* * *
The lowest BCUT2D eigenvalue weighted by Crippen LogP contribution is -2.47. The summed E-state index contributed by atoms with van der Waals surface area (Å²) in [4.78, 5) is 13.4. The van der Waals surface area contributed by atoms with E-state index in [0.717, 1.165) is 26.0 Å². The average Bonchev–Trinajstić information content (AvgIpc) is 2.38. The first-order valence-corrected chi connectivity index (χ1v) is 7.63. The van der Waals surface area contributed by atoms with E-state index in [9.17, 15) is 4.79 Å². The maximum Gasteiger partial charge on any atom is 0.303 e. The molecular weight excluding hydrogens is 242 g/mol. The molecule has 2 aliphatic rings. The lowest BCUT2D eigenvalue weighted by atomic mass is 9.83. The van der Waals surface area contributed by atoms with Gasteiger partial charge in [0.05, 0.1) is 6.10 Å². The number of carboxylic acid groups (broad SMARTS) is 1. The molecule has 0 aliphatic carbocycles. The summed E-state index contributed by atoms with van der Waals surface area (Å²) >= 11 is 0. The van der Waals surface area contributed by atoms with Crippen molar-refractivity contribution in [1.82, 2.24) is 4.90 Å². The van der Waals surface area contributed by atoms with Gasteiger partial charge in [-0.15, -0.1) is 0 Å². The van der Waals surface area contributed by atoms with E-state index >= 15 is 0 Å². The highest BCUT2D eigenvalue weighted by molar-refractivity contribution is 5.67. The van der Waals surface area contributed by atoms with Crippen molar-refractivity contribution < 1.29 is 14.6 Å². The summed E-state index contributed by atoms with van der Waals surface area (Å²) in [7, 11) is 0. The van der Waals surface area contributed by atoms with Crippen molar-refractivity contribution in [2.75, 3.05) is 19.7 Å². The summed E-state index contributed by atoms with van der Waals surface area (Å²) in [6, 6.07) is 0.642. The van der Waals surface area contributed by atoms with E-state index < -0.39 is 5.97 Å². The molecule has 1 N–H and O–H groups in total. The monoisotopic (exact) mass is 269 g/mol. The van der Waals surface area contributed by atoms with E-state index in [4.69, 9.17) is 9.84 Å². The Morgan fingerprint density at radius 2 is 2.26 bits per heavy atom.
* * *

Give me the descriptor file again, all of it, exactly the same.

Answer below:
The lowest BCUT2D eigenvalue weighted by Crippen LogP contribution is -2.47. The summed E-state index contributed by atoms with van der Waals surface area (Å²) in [4.78, 5) is 13.4. The van der Waals surface area contributed by atoms with E-state index in [0.717, 1.165) is 26.0 Å². The average Bonchev–Trinajstić information content (AvgIpc) is 2.38. The first-order valence-corrected chi connectivity index (χ1v) is 7.63. The van der Waals surface area contributed by atoms with E-state index in [9.17, 15) is 4.79 Å². The maximum Gasteiger partial charge on any atom is 0.303 e. The molecular weight excluding hydrogens is 242 g/mol. The molecule has 2 aliphatic rings. The lowest BCUT2D eigenvalue weighted by atomic mass is 9.83. The van der Waals surface area contributed by atoms with Gasteiger partial charge in [0.05, 0.1) is 6.10 Å². The number of carboxylic acid groups (broad SMARTS) is 1. The molecule has 0 aliphatic carbocycles. The summed E-state index contributed by atoms with van der Waals surface area (Å²) >= 11 is 0. The van der Waals surface area contributed by atoms with Crippen molar-refractivity contribution in [1.82, 2.24) is 4.90 Å². The van der Waals surface area contributed by atoms with Gasteiger partial charge in [-0.15, -0.1) is 0 Å². The van der Waals surface area contributed by atoms with E-state index >= 15 is 0 Å². The highest BCUT2D eigenvalue weighted by molar-refractivity contribution is 5.67. The van der Waals surface area contributed by atoms with Crippen molar-refractivity contribution < 1.29 is 14.6 Å². The summed E-state index contributed by atoms with van der Waals surface area (Å²) in [7, 11) is 0. The van der Waals surface area contributed by atoms with Crippen molar-refractivity contribution in [2.75, 3.05) is 19.7 Å². The summed E-state index contributed by atoms with van der Waals surface area (Å²) in [6, 6.07) is 0.642. The van der Waals surface area contributed by atoms with E-state index < -0.39 is 5.97 Å². The molecule has 1 N–H and O–H groups in total. The monoisotopic (exact) mass is 269 g/mol. The van der Waals surface area contributed by atoms with E-state index in [4.69, 9.17) is 9.84 Å². The Morgan fingerprint density at radius 2 is 2.26 bits per heavy atom.